Unless you’ve been living under a Geodude this past month, you’ve no doubt been exposed (either willingly or unwillingly) to some part of the current social media/mobile gaming sensation, Pokemon GO. Niantic’s new “catch ’em all” treasure hunting mobile game is lighting up Charmander tails across the globe with approximately 75 million downloads and roughly 25 million daily active users.
Since I’m an attorney that loves video games, and since people seem to like lists, I figured I’d take some time to set out my “Top 5” list of potential legal issues arising in connection with Pokemon GO.
1. When you click “I Agree” before downloading the app, you are likely creating a binding contract containing the Pokemon GO Terms of Service.
If you’re like most people, whenever you download any sort of software program or app, you quickly breeze through the download and install screens, indiscriminately agreeing to whatever is necessary to start the download and install. You should know that by doing this, you are actually agreeing to a legally binding contract. These contracts are called “Click Wrap Agreements,” and they are generally enforceable. Thus far, it is not a valid defense to say “Nobody reads those things.” The only real defense to a properly deployed click wrap agreement is to claim that the terms are unconscionable, and that’s a very difficult row to hoe
2. You are potentially letting Niantic into your bedroom, literally.
a nonexclusive, perpetual, irrevocable, transferable, sublicensable, worldwide, royalty-free license to use, copy, modify, create derivative works based upon, publicly display, publicly perform, and distribute your User Content in connection with operating and providing the Services and Content to you and to other Account holders.
Accordingly, when you’re suffering from insomnia and happen to capture a Clefairy while waiting to capture some Z’s, the image that is generated through your phone’s camera can likely be used by Niantic.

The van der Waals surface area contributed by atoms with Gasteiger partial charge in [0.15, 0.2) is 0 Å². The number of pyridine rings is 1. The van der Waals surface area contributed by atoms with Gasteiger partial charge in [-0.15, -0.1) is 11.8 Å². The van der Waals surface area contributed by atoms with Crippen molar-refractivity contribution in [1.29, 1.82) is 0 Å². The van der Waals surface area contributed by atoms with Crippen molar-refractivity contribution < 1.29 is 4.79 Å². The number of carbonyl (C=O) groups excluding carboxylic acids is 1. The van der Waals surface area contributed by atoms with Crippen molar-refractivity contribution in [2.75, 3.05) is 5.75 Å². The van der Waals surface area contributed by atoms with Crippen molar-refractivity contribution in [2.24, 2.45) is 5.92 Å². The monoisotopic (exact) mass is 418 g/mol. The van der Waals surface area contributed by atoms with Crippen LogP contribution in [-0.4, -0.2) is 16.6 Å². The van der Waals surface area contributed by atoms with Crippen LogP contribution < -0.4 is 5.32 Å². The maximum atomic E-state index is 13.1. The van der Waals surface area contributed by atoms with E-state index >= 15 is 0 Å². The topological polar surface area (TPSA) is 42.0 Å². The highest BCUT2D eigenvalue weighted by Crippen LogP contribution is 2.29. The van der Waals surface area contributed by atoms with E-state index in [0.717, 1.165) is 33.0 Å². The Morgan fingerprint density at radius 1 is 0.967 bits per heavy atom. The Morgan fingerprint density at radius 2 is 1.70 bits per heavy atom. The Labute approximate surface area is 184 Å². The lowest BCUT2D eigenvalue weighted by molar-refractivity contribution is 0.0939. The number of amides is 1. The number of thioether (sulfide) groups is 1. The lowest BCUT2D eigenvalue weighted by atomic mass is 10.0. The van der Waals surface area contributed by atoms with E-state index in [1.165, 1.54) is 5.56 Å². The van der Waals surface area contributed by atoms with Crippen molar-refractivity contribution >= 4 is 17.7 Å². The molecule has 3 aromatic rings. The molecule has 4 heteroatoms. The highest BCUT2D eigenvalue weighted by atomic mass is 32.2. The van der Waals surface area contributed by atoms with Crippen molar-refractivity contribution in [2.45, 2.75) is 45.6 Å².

3. It doesn’t matter if Pikachu is hanging out in your neighbor’s backyard. If you go on his or her property without permission, you are trespassing.
Under the law of most states, entry onto private land without the permission of the property owner is both criminal and civil trespass. Most states also allow a defense of justification if the trespass were necessary to avoid some greater harm from occurring. (Think taking shelter from a life threatening storm.) However, the presence of a moderately rare, or even incredibly rare Pokemon has never been, and will likely never be, a valid justification. It’s also important to note that permission to be on property can be conditional and is revocable; I could allow people on my property to bird watch, but I could kick them out if they tried to steal my Dragonite.
4. Although it’s tried to effectively disclaim liability for any conceivable harm suffered by its gamers, Niantic could be liable under certain circumstances.
As with many contracts, the Niantic Terms of Service contain expansive liability waivers intended to insulate it from any and all lawsuits or damages claims arising if someone dies or is dismembered playing the game. However, California law (which governs the Terms of Service) doesn’t generally allow the disclaimer of reckless or willful conduct. Thus, if Niantic had reason to know that gamers were likely to walk off a cliff while playing the game, but still allowed Pokemon to spawn 5 feet past a significant precipice, they could potentially be liable for harm that results.
5. Unless you were paying attention and opted-out of the arbitration agreement found in the Niantic Terms of Service, you have likely waived your right to ever sue Niantic in court or participate in a class action lawsuit.
While I could go on, it’s getting late and I’ve got monsters to catch and demons to slay.